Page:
Our concert today presents motets and canticles that are as grand, expressive, varied, and impressive as one would expect from these important composers for the places and patrons for whom they composed.


As a group, these pieces are not related by source of text, liturgical function, suitability for a particular time of year, or by devotion to a single saint. They range from a celebratory motet in honor of St. Peter, the first pope, Tu es Petrus, to sensuous poetry from the Song of Songs, Osculetur me Osculo; from a devotional antiphon to the Virgin Mary, Alma redemptoris à 8, to a funeral motet, Versa est in luctum; and then to Mary’s song of praise in response to Gabriel’s Annunciation, Magnificat primi toni à 8. We conclude with Palestrina’s monumental Missa Papae Marcelli, dedicated to Pope Marcellus II.


What holds these remarkable compositions together in a concert program? The lush, complex, beautiful sound. These pieces are written for between six and eight voices, primarily applying the new cori spezzati style of divided groups that present contrast as well as unity. Cori spezzati refers to choirs that are separated spatially, or at least sonically. Pieces for two four-part choirs juxtapose one against the other, even in rapid alternation, and also bring the voice together in a unified texture. In the case of Tu es Petrus the juxtaposition is between the three higher parts and the three lower parts. This interest in contrast, homophony, rhythm based on the text pronunciation, and high levels of emotional content prefigures the Baroque period which was just over the horizon in the 17th century.


Owing to the importance and grandeur of Palestrina’s Missa Papae Marcelli, here is more discussion about that masterpiece. The date of composition of Missa Papae Marcelli is unknown, perhaps 1546, perhaps 1562–1563. The work is in Palestrina’s “mature” style, devoted "to chordal writing and simultaneous, syllabic declamation." We get the overall impression of balance from the entire work. The sections with the shortest texts — Kyrie, Sanctus-Benedictus, and Agnus Dei — are fairly polyphonic, with overlapping entries of voices and relatively equal importance among the voice parts. Each new text phrase presents a new motive, picked up by each voice in turn. The opening motive of the Kyrie is a leap up followed by a smooth descending line — a balance of energy followed by relaxation — and cascades of these descending scales are heard through the Mass. The Gloria and Credo are primarily homophonic, with voices moving together in block chords, resulting in ultimate text clarity: The homophonic texture makes it possible to get through a lot of words in a hurry! Palestrina achieves variety here with contrasting density—three voices for one phrase, more in other phrases, and all six parts reserved for the most important words. Again we have balance: polyphony at the beginning and end of the mass, with sturdy homophony anchoring the central statements of faith.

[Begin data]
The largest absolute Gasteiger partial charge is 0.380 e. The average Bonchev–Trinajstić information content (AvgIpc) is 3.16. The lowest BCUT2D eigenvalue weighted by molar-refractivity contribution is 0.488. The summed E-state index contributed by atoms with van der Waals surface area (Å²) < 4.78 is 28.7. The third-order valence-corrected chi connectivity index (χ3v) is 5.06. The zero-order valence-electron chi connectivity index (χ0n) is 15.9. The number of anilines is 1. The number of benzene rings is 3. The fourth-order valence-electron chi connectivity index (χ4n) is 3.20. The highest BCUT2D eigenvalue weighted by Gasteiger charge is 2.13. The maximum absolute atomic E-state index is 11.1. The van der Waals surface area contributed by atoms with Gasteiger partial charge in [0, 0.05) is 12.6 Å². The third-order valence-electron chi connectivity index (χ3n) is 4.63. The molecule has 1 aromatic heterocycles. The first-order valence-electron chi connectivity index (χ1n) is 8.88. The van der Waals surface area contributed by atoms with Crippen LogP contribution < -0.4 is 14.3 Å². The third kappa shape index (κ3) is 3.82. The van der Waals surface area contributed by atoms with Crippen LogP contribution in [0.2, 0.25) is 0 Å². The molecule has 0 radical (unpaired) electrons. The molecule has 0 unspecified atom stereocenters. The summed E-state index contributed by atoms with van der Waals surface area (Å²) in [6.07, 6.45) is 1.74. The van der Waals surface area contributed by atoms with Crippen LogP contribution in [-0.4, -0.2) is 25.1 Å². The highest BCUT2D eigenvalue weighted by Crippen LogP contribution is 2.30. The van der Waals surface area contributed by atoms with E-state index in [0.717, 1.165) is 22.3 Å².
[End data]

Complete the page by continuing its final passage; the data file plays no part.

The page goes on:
-Notes by Kirin Nielsen, DMA, © 2023.